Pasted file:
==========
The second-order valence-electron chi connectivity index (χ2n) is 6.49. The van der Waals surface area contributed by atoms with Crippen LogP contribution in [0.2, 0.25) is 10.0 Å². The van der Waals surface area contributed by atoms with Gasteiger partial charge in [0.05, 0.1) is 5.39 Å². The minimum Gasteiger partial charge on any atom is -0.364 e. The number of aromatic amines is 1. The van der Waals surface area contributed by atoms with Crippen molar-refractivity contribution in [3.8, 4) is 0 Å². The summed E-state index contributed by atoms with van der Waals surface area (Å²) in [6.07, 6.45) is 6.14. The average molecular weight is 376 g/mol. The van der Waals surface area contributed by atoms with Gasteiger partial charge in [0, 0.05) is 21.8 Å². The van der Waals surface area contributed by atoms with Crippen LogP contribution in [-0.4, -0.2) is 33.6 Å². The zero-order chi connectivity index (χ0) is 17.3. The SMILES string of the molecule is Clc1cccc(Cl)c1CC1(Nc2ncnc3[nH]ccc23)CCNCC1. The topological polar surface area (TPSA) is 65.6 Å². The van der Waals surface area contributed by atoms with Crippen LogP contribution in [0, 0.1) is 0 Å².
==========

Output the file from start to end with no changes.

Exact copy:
The second-order valence-electron chi connectivity index (χ2n) is 6.49. The van der Waals surface area contributed by atoms with Crippen LogP contribution in [0.2, 0.25) is 10.0 Å². The van der Waals surface area contributed by atoms with Gasteiger partial charge in [0.05, 0.1) is 5.39 Å². The minimum Gasteiger partial charge on any atom is -0.364 e. The number of aromatic amines is 1. The van der Waals surface area contributed by atoms with Crippen molar-refractivity contribution in [3.8, 4) is 0 Å². The summed E-state index contributed by atoms with van der Waals surface area (Å²) in [6.07, 6.45) is 6.14. The average molecular weight is 376 g/mol. The van der Waals surface area contributed by atoms with Gasteiger partial charge in [0, 0.05) is 21.8 Å². The van der Waals surface area contributed by atoms with Crippen LogP contribution in [-0.4, -0.2) is 33.6 Å². The zero-order chi connectivity index (χ0) is 17.3. The SMILES string of the molecule is Clc1cccc(Cl)c1CC1(Nc2ncnc3[nH]ccc23)CCNCC1. The topological polar surface area (TPSA) is 65.6 Å². The van der Waals surface area contributed by atoms with Crippen LogP contribution in [0, 0.1) is 0 Å².